To the OP, it seems as if you have at least a decent cause of action, though I don't know what theory off the top of my head. Bad faith business practices? Possibly even fraud.
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Messages - florida357
that comment about 2nd tiers being respectable and 3rd tiers being toilet is a bad generalization...there are a lot of 2nd tiers that are the 4th best schools in their local legal market and 3rd tiers that are the go-to school in their region. which makes more sense to attend?
For instance, South Carolina has only two law schools. One is USC, the other is an outrageously priced "public service" school that opened about three years ago. Result? A ton of people get great jobs in SC coming from USC even though it is ranked about 98th. By comparison, FSU is ranked 52nd or so, but they are in a fairly isolated part of the state, and there are at least two other comparable law schools in the state, plus if you want to move North there is UGA, etc. Basically, there is more competition for jobs even though it is ranked higher.
Also, you are going to have to realize that not very many practicing lawyers are going to memorize the rankings. If you are outside of the geographical region where you went to school, a top ten name will almost certainly be recognized, a top 20 name may be recognized. Certain law firms may look up the school rankings if there other people interviewing for the job, and if your resume isn't very appealing otherwise.
« on: May 28, 2008, 05:04:12 PM »
I got you. Last question: given the fact that it is currently considered "late" and still damaging my credit, is there any way for me to dispute the underlying charge. In other words, my point is that they never had the right to charge me to begin with.
« on: May 28, 2008, 02:05:09 PM »
It seems suspiciously similar to an extortion racket.
A company, without an evidentiary burden or factual support, can file a claim against you, the amount being unrelated to any amount actually owed (i.e. monthly dues), and you can't buy a home without paying them off?
« on: May 28, 2008, 01:15:05 PM »
Jack24, thanks for the response.
I think it is out of Gold's Gym's hands because they have turned it over to a collection agency, so Gold's isn't charging me extra fees.
As of right now, am really not worried about my credit. I have a great income, relatively low school debt, and have never had any other claim against me. How much could one miniscule claim hurt me? It also seems like I must have some kind of recourse, how can they just make any fraudulent claim and have any sway over me? I wasn't even under contract.
Now knowing that it will still look bad even if I pay it, I am definitely not going to.
« on: May 28, 2008, 12:42:10 PM »
I am probably going to research this, but I wanted to see if anyone knew the answer off the top of their head.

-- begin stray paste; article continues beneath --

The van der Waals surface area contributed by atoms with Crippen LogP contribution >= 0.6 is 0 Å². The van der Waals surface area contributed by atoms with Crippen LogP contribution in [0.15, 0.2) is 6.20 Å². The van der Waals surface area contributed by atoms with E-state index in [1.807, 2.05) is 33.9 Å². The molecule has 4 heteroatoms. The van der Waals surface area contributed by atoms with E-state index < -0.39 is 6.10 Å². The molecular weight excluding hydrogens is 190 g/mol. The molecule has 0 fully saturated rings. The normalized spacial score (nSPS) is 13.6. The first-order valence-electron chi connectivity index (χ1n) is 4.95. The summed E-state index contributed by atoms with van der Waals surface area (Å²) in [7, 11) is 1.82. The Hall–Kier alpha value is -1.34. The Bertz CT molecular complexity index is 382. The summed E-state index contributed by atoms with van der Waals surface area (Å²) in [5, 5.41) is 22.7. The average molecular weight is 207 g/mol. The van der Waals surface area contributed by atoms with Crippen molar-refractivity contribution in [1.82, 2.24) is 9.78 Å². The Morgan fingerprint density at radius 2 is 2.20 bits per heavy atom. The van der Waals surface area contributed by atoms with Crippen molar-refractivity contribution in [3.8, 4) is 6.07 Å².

Here's the facts: I signed a 1 year contract at Gold's Gym. After one year the contract lapsed and I was month to month at that point; there was no clause that said if I didn't cancel it the contract was renewed. So I paid month to month for another year and a half or so. Then I moved out of town, I put in a form that said to stop charging my account. However, I didn't trust them, as I have also heard that big corporations will just keep charging you when they have access to your bank account, so I withdrew my money and closed that account.
Apparently they have some policy that says you must give them a months notice. However, if I am month to month and not under contract, I don't think I can be held to that. They tried to charge me another month's dues, as I suspected they would. They turned the measly $40 alleged debt over to a collection agency. Now the collection agency is saying I owe them $79. They have already called me and I already told them to report it against my credit.
1. Once they call me and I refuse to pay and they hurt my credit rating, can they keep pursuing it?
2. Can they keep raising and raising the amount?
3. What recourse, if any, do I have against Gold's Gym and/or the collection agency? I am thinking of contacting the Better Business Bureau, but I know that is non-binding weaksauce.
« on: May 25, 2008, 07:11:04 PM »
You need to practice questions and take practice tests and realize a 90% raw is nearly impossible but for a handful of test takers.
So if about 70% of takers pass the exam, and it requires about 70% right to pass, and 80% right puts you in the top 5%, then 65% of takers score between 70% and 80% of the questions correct.
It just seems like a small margin for everyone to be grouped in. But I guess its about the same with the LSAT.
« on: May 24, 2008, 01:40:08 PM »
For those with bar exam experience, if someone is a good test taker and studies harder than most, would it be possible to get 90% or so on the MBE?
what scores were you getting on your practice tests? I haven't started any practice tests yet.
« on: May 24, 2008, 01:37:31 PM »
Its particularly a bad strategy for me, because the MBE is only 40% of my score. Thus if 70% is passing, I could get 85% on the MBE and still have to get 60% on the essays.
« on: May 24, 2008, 12:25:51 PM »
Thanks for the insight Gambi.
Do you think its possible that a certain state may not create an MBE equivalent, but rather just take a percentage?
For instance, in VA there are 200 available points on the MBE and the State section. They could do a raw score and scaled score approach, such as the MBE, wherein they would need the pool that you describe in order to accurately adjust the scaled score. Or they could just use a raw score, thus someone who got 70% of the available points would always have a 140.
FYI, this is merely a curiousity for me. I am not contemplating only studying for the MBE.